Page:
(Photos courtesy of Roz Noble, RN)
Still, Noble was not prepared for what happened on St. Patrick’s Day, when she thought her boyfriend, Niambi Dukette, was just being thoughtful and bringing her lunch at work.
Noble, a nurse at NewYork-Presbyterian Hospital/Allen Hospital in the Bronx, got much more than lunch that day. She received a marriage proposal in the hospital waiting room in front of co-workers, as well as patients and their family members.
“Surprised doesn’t begin to cover it,” Noble said. “It doesn’t begin to explain how I felt. I truly had no idea. Not an inkling, not an inclination. Nothing.”
When Dukette arrived at the ED, no one else knew of his plan. He found Noble, took her hand, knelt down and proposed in front of the random audience. Noble, shocked and slightly embarrassed by the attention coming her way, accepted the proposal.
She couldn’t believe it when Dukette went to one knee.
“She was like, ‘No, no, not here! What are you doing?’” said Dukette, a firefighter on Harlem’s Engine No. 47. “My only fear was her initial reaction, being that I was doing it in front of co-workers and people she didn’t know. It was something we both wanted to do. We went to the jewelry store and picked out some settings and I picked the final product.
“I wanted to do something different. I wanted to make it memorable for her. I had a number of ideas running through my mind, pretty much that’s the best one I could come up with.”
Most people remember moments of their proposals, but Noble’s will be even more memorable. Her boss heard about it, as did other administrators at the hospital. The facility sent out the news and photos via social media, and now thousands of people have liked, shared and commented on the posts, wishing the couple well.
Margaret Murphy, RN, BSN, a close friend of Noble’s, was working with her when Dukette popped the question.
“I was shocked and elated for Roz, but not nearly as shocked as she was,” Murphy said. “It was a moment I will never forget. I felt so happy to be able to share in the joy of the moment. People in the waiting room and other employees began clapping and taking pictures.”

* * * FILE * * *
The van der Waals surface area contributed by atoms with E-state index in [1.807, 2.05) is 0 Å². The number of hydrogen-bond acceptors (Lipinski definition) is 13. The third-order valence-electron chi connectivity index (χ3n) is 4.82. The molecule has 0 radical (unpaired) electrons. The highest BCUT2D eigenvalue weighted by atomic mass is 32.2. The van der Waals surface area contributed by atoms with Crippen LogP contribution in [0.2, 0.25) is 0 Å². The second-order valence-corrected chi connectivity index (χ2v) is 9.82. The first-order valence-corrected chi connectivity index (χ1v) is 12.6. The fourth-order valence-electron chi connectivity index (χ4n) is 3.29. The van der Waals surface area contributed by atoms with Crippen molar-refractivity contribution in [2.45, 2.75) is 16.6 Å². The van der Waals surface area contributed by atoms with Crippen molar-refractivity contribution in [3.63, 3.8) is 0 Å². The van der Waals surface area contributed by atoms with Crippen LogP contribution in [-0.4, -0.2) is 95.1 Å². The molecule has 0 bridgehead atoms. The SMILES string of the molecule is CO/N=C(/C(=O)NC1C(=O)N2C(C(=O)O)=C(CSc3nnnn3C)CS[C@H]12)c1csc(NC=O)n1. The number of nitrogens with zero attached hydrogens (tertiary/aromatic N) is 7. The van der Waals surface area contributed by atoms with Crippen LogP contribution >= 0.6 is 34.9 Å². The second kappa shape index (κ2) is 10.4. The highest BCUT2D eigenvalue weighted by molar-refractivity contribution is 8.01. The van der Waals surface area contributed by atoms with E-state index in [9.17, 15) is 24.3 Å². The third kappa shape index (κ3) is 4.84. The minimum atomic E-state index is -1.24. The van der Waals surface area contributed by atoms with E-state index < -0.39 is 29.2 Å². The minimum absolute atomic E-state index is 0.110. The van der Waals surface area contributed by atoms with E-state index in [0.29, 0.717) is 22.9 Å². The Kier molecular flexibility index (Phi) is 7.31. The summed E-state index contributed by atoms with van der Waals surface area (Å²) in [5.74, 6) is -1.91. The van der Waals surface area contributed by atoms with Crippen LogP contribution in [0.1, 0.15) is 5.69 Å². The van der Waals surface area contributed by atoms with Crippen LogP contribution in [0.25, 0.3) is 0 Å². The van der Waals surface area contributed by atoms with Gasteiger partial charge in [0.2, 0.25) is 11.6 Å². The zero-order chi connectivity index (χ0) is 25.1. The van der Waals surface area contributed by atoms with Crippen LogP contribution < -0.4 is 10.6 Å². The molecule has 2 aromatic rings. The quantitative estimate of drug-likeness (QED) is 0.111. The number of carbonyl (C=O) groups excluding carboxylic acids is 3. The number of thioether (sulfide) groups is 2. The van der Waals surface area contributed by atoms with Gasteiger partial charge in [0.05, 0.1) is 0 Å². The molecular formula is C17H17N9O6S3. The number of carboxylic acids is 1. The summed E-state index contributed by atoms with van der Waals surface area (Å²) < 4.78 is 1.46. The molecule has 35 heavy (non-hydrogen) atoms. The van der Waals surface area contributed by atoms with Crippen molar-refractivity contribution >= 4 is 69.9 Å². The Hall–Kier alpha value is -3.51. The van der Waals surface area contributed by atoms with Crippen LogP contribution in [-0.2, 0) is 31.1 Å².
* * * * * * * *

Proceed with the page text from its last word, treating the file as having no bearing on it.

Noble and Dukette were introduced by a mutual acquaintance about a year ago and will be married later this month. Noble attends school full-time at Pace University, where she is studying to become a family nurse practitioner, a program she plans to complete by December. As a young girl, Noble saw her grandfather, Johnny Lee Noble, become ill and often watched nurses care for him. As the oldest of six grandchildren, she had a tight bond with her grandfather, and his caregivers made an impact.
“We were two peas in a pod,” said Noble, who has been an ED nurse since 2005. “That got me to thinking, ‘Gee, I’d like to do that someday.’ That was the moment when I knew I wanted to become a nurse.”
Noble and Dukette agree their professions, with the unpredictability and odd working hours, help with their compatibility.
“We’re both emergency workers, caregivers,” he said. “Even though our schedules don’t always align, we understand the demands our careers have on both of us. It definitely makes it easier when you’re with somebody who understands how demanding your career is. We have a connection there.” Noble also said things she and Dukette see every day offer a proper perspective on life.
“We don’t take things for granted because of what we see on a daily basis,” she said. “We deal with death. We deal with loss on many different levels. I try to show him every day how much I love him because I know any minute something can happen. I cherish him as much as I can.”
Joe Stevenson is a freelance writer.
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